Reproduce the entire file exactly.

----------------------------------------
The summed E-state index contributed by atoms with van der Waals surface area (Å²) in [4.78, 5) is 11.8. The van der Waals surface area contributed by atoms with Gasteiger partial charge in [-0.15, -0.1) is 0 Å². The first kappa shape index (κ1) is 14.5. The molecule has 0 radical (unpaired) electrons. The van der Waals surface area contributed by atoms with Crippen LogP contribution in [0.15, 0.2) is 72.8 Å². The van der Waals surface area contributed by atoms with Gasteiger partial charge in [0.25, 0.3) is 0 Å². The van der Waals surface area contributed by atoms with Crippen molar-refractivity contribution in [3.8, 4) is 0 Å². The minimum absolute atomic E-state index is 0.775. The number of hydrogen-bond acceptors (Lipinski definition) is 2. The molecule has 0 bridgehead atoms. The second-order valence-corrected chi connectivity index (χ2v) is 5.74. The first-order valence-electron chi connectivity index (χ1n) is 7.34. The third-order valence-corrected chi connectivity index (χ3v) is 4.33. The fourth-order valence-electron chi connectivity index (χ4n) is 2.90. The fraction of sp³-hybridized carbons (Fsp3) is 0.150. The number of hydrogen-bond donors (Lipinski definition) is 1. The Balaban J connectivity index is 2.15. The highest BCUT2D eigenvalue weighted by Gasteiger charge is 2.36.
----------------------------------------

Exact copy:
The summed E-state index contributed by atoms with van der Waals surface area (Å²) in [4.78, 5) is 11.8. The van der Waals surface area contributed by atoms with Gasteiger partial charge in [-0.15, -0.1) is 0 Å². The first kappa shape index (κ1) is 14.5. The molecule has 0 radical (unpaired) electrons. The van der Waals surface area contributed by atoms with Crippen LogP contribution in [0.15, 0.2) is 72.8 Å². The van der Waals surface area contributed by atoms with Gasteiger partial charge in [0.25, 0.3) is 0 Å². The van der Waals surface area contributed by atoms with Crippen molar-refractivity contribution in [3.8, 4) is 0 Å². The minimum absolute atomic E-state index is 0.775. The number of hydrogen-bond acceptors (Lipinski definition) is 2. The molecule has 0 bridgehead atoms. The second-order valence-corrected chi connectivity index (χ2v) is 5.74. The first-order valence-electron chi connectivity index (χ1n) is 7.34. The third-order valence-corrected chi connectivity index (χ3v) is 4.33. The fourth-order valence-electron chi connectivity index (χ4n) is 2.90. The fraction of sp³-hybridized carbons (Fsp3) is 0.150. The number of hydrogen-bond donors (Lipinski definition) is 1. The Balaban J connectivity index is 2.15. The highest BCUT2D eigenvalue weighted by Gasteiger charge is 2.36.